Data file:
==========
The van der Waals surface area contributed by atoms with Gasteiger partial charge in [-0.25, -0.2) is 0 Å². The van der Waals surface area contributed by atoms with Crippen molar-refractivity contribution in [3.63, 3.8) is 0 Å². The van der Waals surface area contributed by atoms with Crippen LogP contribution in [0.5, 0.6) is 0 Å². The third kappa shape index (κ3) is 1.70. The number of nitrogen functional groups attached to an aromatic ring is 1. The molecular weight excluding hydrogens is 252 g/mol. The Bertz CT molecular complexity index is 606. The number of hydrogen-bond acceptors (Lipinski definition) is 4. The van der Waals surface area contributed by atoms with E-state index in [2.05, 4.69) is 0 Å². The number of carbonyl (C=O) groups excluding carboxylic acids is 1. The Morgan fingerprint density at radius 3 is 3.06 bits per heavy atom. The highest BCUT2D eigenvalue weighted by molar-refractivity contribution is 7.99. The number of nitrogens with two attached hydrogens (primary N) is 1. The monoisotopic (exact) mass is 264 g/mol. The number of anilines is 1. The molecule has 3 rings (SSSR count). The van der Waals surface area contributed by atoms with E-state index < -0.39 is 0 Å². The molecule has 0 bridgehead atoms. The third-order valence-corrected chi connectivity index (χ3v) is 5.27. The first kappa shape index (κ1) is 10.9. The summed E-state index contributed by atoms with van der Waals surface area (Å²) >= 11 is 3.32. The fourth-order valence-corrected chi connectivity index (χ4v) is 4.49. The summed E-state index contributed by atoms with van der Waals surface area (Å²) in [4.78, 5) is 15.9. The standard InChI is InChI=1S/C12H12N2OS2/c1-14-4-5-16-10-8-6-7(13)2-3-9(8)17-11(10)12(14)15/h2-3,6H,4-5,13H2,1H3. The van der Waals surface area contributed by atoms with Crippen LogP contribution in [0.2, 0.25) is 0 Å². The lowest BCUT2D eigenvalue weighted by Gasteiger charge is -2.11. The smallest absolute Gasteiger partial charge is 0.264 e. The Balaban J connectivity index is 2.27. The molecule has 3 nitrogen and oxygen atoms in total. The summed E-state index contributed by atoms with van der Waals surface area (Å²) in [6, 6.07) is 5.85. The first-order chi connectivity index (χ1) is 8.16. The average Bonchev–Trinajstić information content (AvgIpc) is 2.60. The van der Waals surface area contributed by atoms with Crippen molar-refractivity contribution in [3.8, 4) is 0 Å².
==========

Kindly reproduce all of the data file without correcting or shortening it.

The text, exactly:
The van der Waals surface area contributed by atoms with Gasteiger partial charge in [-0.25, -0.2) is 0 Å². The van der Waals surface area contributed by atoms with Crippen molar-refractivity contribution in [3.63, 3.8) is 0 Å². The van der Waals surface area contributed by atoms with Crippen LogP contribution in [0.5, 0.6) is 0 Å². The third kappa shape index (κ3) is 1.70. The number of nitrogen functional groups attached to an aromatic ring is 1. The molecular weight excluding hydrogens is 252 g/mol. The Bertz CT molecular complexity index is 606. The number of hydrogen-bond acceptors (Lipinski definition) is 4. The van der Waals surface area contributed by atoms with E-state index in [2.05, 4.69) is 0 Å². The number of carbonyl (C=O) groups excluding carboxylic acids is 1. The Morgan fingerprint density at radius 3 is 3.06 bits per heavy atom. The highest BCUT2D eigenvalue weighted by molar-refractivity contribution is 7.99. The number of nitrogens with two attached hydrogens (primary N) is 1. The monoisotopic (exact) mass is 264 g/mol. The number of anilines is 1. The molecule has 3 rings (SSSR count). The van der Waals surface area contributed by atoms with E-state index < -0.39 is 0 Å². The molecule has 0 bridgehead atoms. The third-order valence-corrected chi connectivity index (χ3v) is 5.27. The first kappa shape index (κ1) is 10.9. The summed E-state index contributed by atoms with van der Waals surface area (Å²) >= 11 is 3.32. The fourth-order valence-corrected chi connectivity index (χ4v) is 4.49. The summed E-state index contributed by atoms with van der Waals surface area (Å²) in [4.78, 5) is 15.9. The standard InChI is InChI=1S/C12H12N2OS2/c1-14-4-5-16-10-8-6-7(13)2-3-9(8)17-11(10)12(14)15/h2-3,6H,4-5,13H2,1H3. The van der Waals surface area contributed by atoms with Crippen LogP contribution in [0.2, 0.25) is 0 Å². The lowest BCUT2D eigenvalue weighted by Gasteiger charge is -2.11. The smallest absolute Gasteiger partial charge is 0.264 e. The Balaban J connectivity index is 2.27. The molecule has 3 nitrogen and oxygen atoms in total. The summed E-state index contributed by atoms with van der Waals surface area (Å²) in [6, 6.07) is 5.85. The first-order chi connectivity index (χ1) is 8.16. The average Bonchev–Trinajstić information content (AvgIpc) is 2.60. The van der Waals surface area contributed by atoms with Crippen molar-refractivity contribution in [3.8, 4) is 0 Å².